I didn’t consciously notice how Pixar managed to make them seem so real. And how much they made me care about them.

Pixar later released A Bug’s Life which I also enjoyed, but not as much as their first effort, so by the time Toy Story 2 came around in 1999, it’s not like they had the reputation they have today. I hoped it’d be decent at best, a nice check-in with some funny characters.

I still to this day remember crying in the theater at Toy Story 2. That’s not something a seventh grader likes to admit.

It wasn’t Jessie’s song that did me in, although that came close. No, it was when Woody, after making the decision to abandon his friends and Andy, saw the marionette version of himself on the TV screen singing "You’ve Got A Friend In Me".

At first I was just blown away by sentimentality, with this throwback to the first movie happening in a way I didn’t expect. Any other sequel would have done that as a quick gag and never spoken it again. But Toy Story 2 made it a turning point in Woody’s character arc. And it made me realize that, dammit, I don’t care how fake or fictional it is, I care deeply about these characters and their friendship.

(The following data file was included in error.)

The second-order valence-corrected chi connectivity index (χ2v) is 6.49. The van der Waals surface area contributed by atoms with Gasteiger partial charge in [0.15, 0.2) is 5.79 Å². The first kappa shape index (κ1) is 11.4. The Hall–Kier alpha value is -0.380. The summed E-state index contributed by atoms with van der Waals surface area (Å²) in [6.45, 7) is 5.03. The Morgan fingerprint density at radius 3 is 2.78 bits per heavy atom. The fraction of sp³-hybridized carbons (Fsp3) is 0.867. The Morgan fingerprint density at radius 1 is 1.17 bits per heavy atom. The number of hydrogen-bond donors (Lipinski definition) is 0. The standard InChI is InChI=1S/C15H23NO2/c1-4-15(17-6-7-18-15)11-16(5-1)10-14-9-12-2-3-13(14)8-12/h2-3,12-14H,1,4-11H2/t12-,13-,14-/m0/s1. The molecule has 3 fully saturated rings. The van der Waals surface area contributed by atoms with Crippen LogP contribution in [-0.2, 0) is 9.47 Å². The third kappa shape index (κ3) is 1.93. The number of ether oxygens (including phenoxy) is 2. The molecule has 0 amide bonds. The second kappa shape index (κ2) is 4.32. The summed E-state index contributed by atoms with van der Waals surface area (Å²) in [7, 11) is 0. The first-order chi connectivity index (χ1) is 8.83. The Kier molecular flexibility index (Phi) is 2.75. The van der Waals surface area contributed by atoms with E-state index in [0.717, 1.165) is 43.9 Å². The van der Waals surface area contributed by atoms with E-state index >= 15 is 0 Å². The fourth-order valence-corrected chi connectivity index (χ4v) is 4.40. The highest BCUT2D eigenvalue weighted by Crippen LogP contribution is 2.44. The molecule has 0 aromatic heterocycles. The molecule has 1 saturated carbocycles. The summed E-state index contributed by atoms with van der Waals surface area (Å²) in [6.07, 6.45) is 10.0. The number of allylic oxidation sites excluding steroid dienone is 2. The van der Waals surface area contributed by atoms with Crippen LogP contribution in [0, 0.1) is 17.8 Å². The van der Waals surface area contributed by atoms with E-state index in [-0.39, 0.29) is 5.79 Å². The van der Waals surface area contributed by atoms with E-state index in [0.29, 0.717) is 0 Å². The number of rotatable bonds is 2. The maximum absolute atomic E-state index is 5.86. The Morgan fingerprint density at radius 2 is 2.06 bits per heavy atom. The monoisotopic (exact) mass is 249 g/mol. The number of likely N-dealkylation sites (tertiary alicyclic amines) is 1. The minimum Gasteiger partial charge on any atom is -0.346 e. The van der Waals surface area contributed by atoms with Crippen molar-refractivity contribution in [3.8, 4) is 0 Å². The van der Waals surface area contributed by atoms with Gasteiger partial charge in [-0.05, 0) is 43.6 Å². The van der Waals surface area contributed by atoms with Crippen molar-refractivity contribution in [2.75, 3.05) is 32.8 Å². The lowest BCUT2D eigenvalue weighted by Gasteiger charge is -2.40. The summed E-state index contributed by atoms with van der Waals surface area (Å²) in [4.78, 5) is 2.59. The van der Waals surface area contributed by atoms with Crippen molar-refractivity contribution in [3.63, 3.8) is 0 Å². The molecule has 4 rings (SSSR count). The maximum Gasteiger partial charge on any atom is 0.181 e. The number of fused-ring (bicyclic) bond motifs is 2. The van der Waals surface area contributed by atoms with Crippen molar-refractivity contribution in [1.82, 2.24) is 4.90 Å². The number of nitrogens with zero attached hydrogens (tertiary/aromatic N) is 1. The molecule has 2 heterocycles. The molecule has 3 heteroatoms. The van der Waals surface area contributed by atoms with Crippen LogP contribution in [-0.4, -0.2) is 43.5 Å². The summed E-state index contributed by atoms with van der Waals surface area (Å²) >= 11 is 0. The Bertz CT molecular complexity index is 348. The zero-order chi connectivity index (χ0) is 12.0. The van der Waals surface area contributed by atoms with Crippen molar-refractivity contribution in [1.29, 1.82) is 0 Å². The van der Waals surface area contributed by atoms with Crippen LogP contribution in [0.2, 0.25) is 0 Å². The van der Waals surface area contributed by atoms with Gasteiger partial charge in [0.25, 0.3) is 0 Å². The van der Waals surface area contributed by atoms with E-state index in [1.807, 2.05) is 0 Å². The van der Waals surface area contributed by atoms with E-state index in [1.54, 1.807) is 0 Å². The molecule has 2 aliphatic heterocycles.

Toy Story 2 ended with the following exchange, as Woody looks out the window as a still-growing Andy:

Buzz: “You still worried?”
Woody: “About Andy? Nah, it’ll be fun while it lasts…besides, when it all ends I’ll have old Buzz Lightyear to keep me company…for infinity and beyond.